Kalb argues that liberalism is committed, at bottom, to one principle: equal freedom. Liberals believe that governance committed to equal freedom will be just and rational, and Kalb acknowledges that their intentions are, by and large, good: “Liberalism is inspired by the dream of political principles that rule without oppressiveness because they have the universality, transparency, and power of logic.” However, the very simplicity of liberalism means that it lacks balance:

Freedom and equality are abstract, open-ended, and ever-ramifying goals that can be taken to extremes. Liberals tend to view these goals as a simple matter of justice and rationality that prudential considerations may sometimes delay but no principle can legitimately override. In the absence of definite limiting principles, liberal demands become more and more far-reaching and the means used to advance them ever more comprehensive, detailed, and intrusive.

The trouble is that human life is complicated, and resistant to liberal requirements. There are things people think are important, such as ethnicity, sex, religion, nationality, and family ties, all of which liberalism cannot permit to matter because they treat people unequally. Since we have a natural tendency to behave as though such things do matter, a liberal social order requires constant nagging interference to ensure things run “correctly”. And because there are always new things to “correct”, and because liberalism has no built-in moderating principle, it cannot help but go on “correcting” them:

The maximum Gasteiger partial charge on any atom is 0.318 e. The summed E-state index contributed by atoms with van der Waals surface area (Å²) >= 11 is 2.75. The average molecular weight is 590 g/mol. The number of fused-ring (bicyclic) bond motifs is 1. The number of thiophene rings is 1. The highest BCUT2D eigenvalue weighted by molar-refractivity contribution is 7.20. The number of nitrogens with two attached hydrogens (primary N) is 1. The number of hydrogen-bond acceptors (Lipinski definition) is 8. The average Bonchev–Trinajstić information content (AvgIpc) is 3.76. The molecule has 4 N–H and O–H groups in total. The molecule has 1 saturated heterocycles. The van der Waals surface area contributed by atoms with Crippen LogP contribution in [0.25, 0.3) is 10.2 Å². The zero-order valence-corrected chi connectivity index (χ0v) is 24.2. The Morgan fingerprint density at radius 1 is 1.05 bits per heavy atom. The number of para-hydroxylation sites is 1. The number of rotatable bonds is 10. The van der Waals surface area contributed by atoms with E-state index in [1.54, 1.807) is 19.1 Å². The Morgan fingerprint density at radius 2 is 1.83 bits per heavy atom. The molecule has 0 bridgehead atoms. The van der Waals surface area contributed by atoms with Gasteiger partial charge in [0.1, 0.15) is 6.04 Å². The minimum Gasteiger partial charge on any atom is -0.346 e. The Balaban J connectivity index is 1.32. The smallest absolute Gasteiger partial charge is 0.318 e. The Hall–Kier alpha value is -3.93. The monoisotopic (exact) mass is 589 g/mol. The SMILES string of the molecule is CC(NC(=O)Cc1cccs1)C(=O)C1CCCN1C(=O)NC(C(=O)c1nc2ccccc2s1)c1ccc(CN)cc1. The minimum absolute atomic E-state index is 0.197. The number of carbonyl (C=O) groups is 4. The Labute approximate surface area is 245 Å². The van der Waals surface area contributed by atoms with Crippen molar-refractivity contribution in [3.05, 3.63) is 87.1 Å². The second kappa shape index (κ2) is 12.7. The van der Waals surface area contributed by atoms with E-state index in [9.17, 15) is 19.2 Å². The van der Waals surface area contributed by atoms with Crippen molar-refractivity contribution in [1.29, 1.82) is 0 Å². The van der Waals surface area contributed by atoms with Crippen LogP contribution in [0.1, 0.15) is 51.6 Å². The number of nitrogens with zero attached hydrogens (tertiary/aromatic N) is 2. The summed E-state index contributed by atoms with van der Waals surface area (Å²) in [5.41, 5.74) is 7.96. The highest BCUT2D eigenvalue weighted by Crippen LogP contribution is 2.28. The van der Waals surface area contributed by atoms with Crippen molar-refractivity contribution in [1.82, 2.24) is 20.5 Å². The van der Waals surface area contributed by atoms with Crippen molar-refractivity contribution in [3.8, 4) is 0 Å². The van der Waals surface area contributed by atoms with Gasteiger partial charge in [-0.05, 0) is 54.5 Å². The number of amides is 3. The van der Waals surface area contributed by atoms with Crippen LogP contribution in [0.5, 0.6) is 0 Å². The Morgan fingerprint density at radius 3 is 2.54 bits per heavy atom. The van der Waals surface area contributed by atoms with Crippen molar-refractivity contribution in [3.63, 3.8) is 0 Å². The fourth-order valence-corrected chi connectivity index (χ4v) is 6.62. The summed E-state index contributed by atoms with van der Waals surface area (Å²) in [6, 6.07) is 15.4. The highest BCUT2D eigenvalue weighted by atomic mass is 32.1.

Liberalism loosens and disorders the connections and particularities on which it depends. It cannot keep from doing so, because it is progressive and idealistic… As liberalism develops, consciousness is raised, the remaining illiberal aspects of the social order become plain, and liberals, in order to remain liberal, must attempt to eradicate them. Attempts to get rid of particular inequalities bring to the fore others, so that liberalism continually radicalizes itself.

The result is the creation of a politically correct managerial regime to ensure that traditional social distinctions and institutions give way before rational ones: a liberal tyranny. This, in a nutshell, is the argument of the book.

**